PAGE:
In Chemistry, during Miku’s slumber, I also worked out how the seating arrangement for the rest of the day could be redone to permit her presence there beside me. The students that should sit next to me in Calculus and Psychology, my next two classes, happened to skip school quite often, so I was clear there. Following that was lunch – no problem. Spanish was next, but I could easily pull up a chair for Miku. And finally, the pep rally until the end bell. It seemed that, in theory, the plan would work.

We reached my table in Calculus, and upon sitting, we earned some stares from the others. The bell rang. Class was in session.

Trying to stave off any excess awkwardness, I spoke up with noticeable reluctance. “I’m sorry about swearing before, Miku.”

“Don’t worry about it. I don’t mind. Besides, I think you compensated for it when you saved me.” What came with this statement was a beaming smile, one that was as, if not more reassuring than the statement itself.

“Thank y-“

“Shh!” came from the front of the room, where the teacher was standing. Her glare pierced my soul, and all I could do was silence myself for the remainder of the period.

Yet again, the bell rang. Standing near the door, I expected to turn and see Miku still back at the table, but to my surprise, she was right behind me.

“Ah, you seem to be getting the hang of things,” I jested.

She stuck her tongue out towards me, but then she returned the same grin that I bore. She seemed to be warming up to my sarcasm. Good, I thought. There would be a lot of that. Ready to go, we set off to the most interesting class of the day, Psychology.

As I predicted, my usual seat partner was gone, allowing my new acquaintance to replace her. We watched a video on personality. From a psychological standpoint, I find the subject of personality quite interesting, but needless to say, the video wasn’t the focus of my attention.

Miku seemed to watch the video in wonder. She nodded her head whenever the video mentioned anything relative to her personality. I had already found my own. Introverted, open to experience, conscientious, partially neurotic, somewhat kind, etc. After the video, Miku deemed herself to be quite open as well. Perfect. My worries of premature judgment dissipated a bit.

Another bell. No class, though. Lunch time was next. We made our way to the cafeteria when it occurred to me that Miku wasn’t carrying any food. If she didn’t eat something then she would surely be miserable later. Unable to find a practical solution that would benefit us both, I decided the next best alternative was, once again, chivalry. I handed her my pre-packed lunch, but it was immediately given back.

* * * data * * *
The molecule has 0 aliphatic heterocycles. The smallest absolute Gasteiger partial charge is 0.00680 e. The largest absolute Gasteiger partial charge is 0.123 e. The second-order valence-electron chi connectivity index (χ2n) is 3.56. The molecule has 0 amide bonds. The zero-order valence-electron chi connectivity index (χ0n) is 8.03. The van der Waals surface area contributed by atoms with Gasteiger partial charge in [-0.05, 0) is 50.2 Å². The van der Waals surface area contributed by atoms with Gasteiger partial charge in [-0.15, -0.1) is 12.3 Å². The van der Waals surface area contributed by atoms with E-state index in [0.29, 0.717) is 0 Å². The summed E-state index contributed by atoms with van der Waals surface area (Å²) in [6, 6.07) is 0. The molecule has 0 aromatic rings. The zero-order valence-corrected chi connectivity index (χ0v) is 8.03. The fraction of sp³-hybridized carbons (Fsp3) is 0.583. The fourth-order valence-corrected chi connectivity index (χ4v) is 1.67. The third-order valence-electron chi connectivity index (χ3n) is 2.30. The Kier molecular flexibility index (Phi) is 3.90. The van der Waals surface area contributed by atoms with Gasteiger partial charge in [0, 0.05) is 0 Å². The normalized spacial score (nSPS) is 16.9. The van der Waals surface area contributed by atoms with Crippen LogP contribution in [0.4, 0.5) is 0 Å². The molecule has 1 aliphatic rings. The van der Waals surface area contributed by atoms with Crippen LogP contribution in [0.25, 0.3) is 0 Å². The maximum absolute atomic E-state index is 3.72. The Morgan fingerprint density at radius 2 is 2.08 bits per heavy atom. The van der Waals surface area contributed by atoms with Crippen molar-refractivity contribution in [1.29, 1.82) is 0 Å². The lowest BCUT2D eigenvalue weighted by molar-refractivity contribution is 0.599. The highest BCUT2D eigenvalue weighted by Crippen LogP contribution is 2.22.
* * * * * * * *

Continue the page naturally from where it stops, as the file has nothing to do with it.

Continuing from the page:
“Oh, no, I couldn’t. Don’t worry, I don’t have to eat now,” she said, displaying a faint smile.

“Sure you could. Trust me, you don’t want to go without food. There are still at least a good four hours until we can eat again, so please, take it.” I insisted this as much as possible, but I knew I would hate myself for it in the coming hours. Reluctantly, she took the pack, following me to my usual seat amongst a few of my friends.

I was greeted by a multitude of facepalms from those that new of Vocaloid and how much I listened to it. Miku didn’t seem to notice, though, and unpacked the lunch to find a few sandwiches, a bag of chips, some flavored water, and a bag of grapes. Not the meal fit for a famous Japanese singer, but it would have to do for today. This was the first time I had gotten a decent chance to talk with Miku, so I decided to converse with her as best I could.

“So how long have you been in America?” The question seemed innocent enough, yet still seemed to come out as abrupt. It was far from the real questions that were on my mind, but I felt it would be frankly uncalled for to ask them so suddenly.

“About a month and a half. I’ve been touring the country from the East, so I’ve been moving a lot.” I found this legitimately interesting. Whether this was from personal fascination or a newfound bias, I don’t know. “Can I ask you a question, though?”

“Sure, go ahead.”

“Earlier when I introduced myself, you said you knew who I was. Care to explain?” Even after preparing for this question earlier, I was still taken aback by it. I couldn’t run from it this time, though.

“I, erm… have listened to some of your music before. I find your singing enjoyable to listen to.” This was the first time the subject of her singing had come up so far. In every movie or show I had ever seen dealing with celebrities, somewhere along the lines they go into the standard “I’m more than just a star, I’m a person too” speech, so I assumed as much from reality.

She perked up in surprise. “You’ve listened to my music? Thank you, I appreciate it.” I thought that I would soon be disproven in terms of the celebrity mentality, but her chipper smile soon turned into slight dejection as she looked away, taking a swig of the water.

Thinking quickly, I added, “That wasn’t the whole reason I helped you this morning, though. I’ve known that guy for a while now. His behavior has never been very reputable, and I didn’t want to see him do to you what he’s done to so many other girls.”